The Belarusian intelligence services—the First Directorate of the State Security Committee (KGB) and the Main Intelligence Directorate (GRU) of the General Staff of the Belarusian Armed Forces—likely lack the resources and capabilities that would allow them to unilaterally plan and conduct surveillance operations abroad. Even in the earlier case involving the alleged uncovering of an attempted coup d’état and detaining of its conspirators—political consultant Alexander Feduta and lawyer Yury Zenkovich—in Moscow, the Belarusian KGB notably requested technical and surveillance assistance from the Russian Federal Security Service (FSB) (TASS, April 17). Without this support from the FSB, the Belarusian operation could hardly have been carried out successfully, in principle.
Russian intelligence services have traditionally served as the main contributor of intelligence and analytical information for their Belarusian counterparts. And the same circumstances likely drove the incident of the forcible landing of the Ryanair plane and the detention of Protasevich. From this perspective, it is worth pointing out that two weeks later, on June 3, the Belarusian KGB and the Russian Foreign Intelligence Service (SVR) held their 20th joint meeting, in Vitebsk, Belarus. Commenting on its results, SVR Director Sergei Naryshkin stated that one of traditional areas of cooperation between the two countries’ intelligence services specifically involves combating international terrorism. In this regard, they are strengthening the analytical component of their joint work involving large amounts of information (BelTA, June 3). They also agreed to work together to counter the alleged destructive activities of the West purportedly aimed at destabilizing the political and socio-economic situation in the Union State of Russia and Belarus (BelTA, June 3). Meanwhile, Moscow removed exiled opposition leader Svetlana Tikhanovskaya from the federal database of wanted persons almost immediately after the incident involving the Ryanair plane. She had been on the Russian terrorist watchlist, at the request of the Belarusian authorities, since October (RBC, May 25). This move indirectly suggests that Protasevich acted as a decoy for Lukashenka, and the Kremlin has its own vision of whom to consider a “terrorist” and whom not when it comes to the still-unfolding Belarus crisis.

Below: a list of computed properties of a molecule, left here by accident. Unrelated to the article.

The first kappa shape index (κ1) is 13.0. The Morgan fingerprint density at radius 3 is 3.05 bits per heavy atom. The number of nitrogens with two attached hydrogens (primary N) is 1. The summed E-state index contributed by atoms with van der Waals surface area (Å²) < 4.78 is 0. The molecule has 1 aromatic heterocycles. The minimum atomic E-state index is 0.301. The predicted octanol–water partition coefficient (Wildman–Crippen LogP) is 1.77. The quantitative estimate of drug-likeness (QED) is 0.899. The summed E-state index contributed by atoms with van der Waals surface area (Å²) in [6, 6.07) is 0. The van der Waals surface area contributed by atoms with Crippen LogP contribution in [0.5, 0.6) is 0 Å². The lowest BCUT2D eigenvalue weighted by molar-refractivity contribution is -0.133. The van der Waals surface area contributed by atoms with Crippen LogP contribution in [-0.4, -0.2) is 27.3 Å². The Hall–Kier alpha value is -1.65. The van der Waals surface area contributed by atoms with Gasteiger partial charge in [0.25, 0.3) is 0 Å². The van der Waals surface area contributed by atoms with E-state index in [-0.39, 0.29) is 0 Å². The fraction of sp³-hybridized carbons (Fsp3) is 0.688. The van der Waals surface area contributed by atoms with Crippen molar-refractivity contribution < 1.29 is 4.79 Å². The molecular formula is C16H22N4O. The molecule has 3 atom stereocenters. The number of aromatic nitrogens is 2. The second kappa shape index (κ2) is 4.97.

Taking all this into account, it is possible to see evidence of a Russian reflexive control (influence) operation involving the Ryanair jet and deduce its purpose. Namely, by utilizing pro-Russian proxies within the Belarusian security apparatus, the Russian side was able to provide the Belarusian leadership with intelligence about Protasevich being onboard Flight 4978 and suggested that the jet should be forced to land—thus, precisely engineering Lukashenka’s response to this situation. As a consequence, Belarus is now considered a rogue state by the West and a threat to global peace and security, necessitating a systematic policy of sanction pressure, deepening the country’s international isolation, and increasing its dependence and vulnerability on Russia (see EDM, May 27). The Belarusian crisis is now guaranteed to also be on the agenda of the talks between Presidents Vladimir Putin and Joseph Biden on June 16. And the Kremlin will almost certainly offer its own “solution” to the Belarus problem.